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Gaming vlogger Anita Sarkeesian is forced from home after receiving harrowing death threats

Anita Sarkeesian at the Rusty Quarters Retro Arcade and Museum in Minneapolis in 2013. (Alex Lazara/Courtesy of Feminist Frequency)

Anita Sarkeesian is a woman who dares exist on the Internet and have an opinion that some men find objectionable.

As such, she’s been threatened with rape, death and has had all manner of unrepeatable epithets hurled at her in e-mails, on Twitter and in comments under the videos she produces — all because Sarkeesian critiques video games. Sarkeesian is the creator of Feminist Frequency, a Web site that analyzes patriarchy and misogyny in pop culture with a special focus on gaming.

Since launching a successful Kickstarter for her “Tropes vs. Women in Video Games” video series in 2012, this sort of harassment has become a regular part of Sarkeesian’s life. At the end of May, trolls threatened to rape her and kill her. They created a game called “Beat Up Anita Sarkeesian.” Some even sent Sarkeesian illustrations depicting her being sexually assaulted.

But this week hit a new low: The attacks were so menacing and so personal, Sarkeesian was forced to call the police and leave her home. Someone let her know they’d tracked down her home address and the names and address of her parents. The individual threatened to kill them, too.

When Mother Jones asked Sarkeesian why the backlash to her videos was so intense, Sarkeesian explained:

The gaming industry has been male-dominated ever since its inception, but over the last several years there has been an increase in women’s voices challenging the sexist status quo. We are witnessing a very slow and painful cultural shift. Some male gamers with a deep sense of entitlement are terrified of change. They believe games should continue to cater exclusively to young heterosexual men with ever more extreme virtual power fantasies. So this group is violently resisting any movement in the direction of a more inclusive gaming space.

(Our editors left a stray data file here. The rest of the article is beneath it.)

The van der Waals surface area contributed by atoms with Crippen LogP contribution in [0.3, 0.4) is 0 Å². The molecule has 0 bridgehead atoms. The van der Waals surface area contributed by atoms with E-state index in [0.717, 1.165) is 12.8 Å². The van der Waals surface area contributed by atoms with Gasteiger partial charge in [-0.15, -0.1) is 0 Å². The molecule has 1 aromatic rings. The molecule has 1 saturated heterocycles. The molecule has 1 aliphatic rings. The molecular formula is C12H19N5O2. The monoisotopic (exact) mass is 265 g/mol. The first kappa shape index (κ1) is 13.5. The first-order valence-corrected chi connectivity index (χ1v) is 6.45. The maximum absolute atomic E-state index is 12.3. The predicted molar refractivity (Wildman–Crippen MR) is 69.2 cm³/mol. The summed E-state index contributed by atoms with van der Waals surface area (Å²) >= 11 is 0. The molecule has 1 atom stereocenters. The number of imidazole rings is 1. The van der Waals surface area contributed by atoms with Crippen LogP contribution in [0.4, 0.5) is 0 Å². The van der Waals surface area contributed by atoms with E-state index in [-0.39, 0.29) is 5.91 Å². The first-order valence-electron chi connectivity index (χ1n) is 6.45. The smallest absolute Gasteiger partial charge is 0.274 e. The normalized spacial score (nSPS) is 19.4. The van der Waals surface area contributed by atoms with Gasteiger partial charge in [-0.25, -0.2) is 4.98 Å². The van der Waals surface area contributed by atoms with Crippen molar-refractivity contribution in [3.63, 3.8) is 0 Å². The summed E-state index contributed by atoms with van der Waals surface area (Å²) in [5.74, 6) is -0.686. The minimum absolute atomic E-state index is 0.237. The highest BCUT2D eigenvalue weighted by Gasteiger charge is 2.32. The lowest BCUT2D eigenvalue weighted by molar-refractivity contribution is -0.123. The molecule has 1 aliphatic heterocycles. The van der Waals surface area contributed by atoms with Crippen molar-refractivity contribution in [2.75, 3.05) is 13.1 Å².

Sarkeesian’s 30-minute videos on tropes in gaming tend to be densely packed with examples across a wide breadth of games supporting her arguments. They’re also filled with context explaining how male characters are not treated the same way.

On Monday, she uploaded a new video, “Women as Background Decoration: Part 2,” which is embedded at the bottom of this post. In it, Sarkeesian discusses the way the rape, maiming and murder of women is uniquely used as background narrative or character development. She talks about the way violence toward women in video games is sexualized in a way it isn’t for male victims.

“These women and their bodies are sacrificed in the name of infusing mature themes into gaming stories, but there’s nothing mature about flippantly evoking shades of female trauma,” Sarkeesian says in the video. “It ends up sensationalizing an issue which is painfully familiar to a larger percentage of women on this planet, while also normalizing and trivializing their experiences.”

Sarkeesian has spoken at TedX Women. High school and college teachers have used her videos to discuss media criticism. She heavily annotates her source material to invite debate and discussion, but she’s met with name-calling and threats of violence. Even “Avengers” screenwriter Joss Whedon, who is also the creator of “Buffy the Vampire Slayer” and “Firefly,” took notice.

“Games don’t just entertain,” Sarkeesian posits in “Women as Background Decoration.” “Intentional or not, they always express a set of values and present us with concepts of normalcy. So what do games that casually rely on depictions of female victimhood tell us vis-a-vis their place in society?

“The pattern of using women as background decoration works to reinforce the myth that women are naturally fated to be objectified, vulnerable, and perpetually victimized by male violence….It’s so normalized that when these elements are critiqued, the knee-jerk response I hear most often is that if these stories did not include the exploitation of women, then the game world would feel too unrealistic or not historically accurate.”

Soraya Nadia McDonald covers arts, entertainment and culture for the Washington Post with a focus on issues surrounding race, gender and sexuality.



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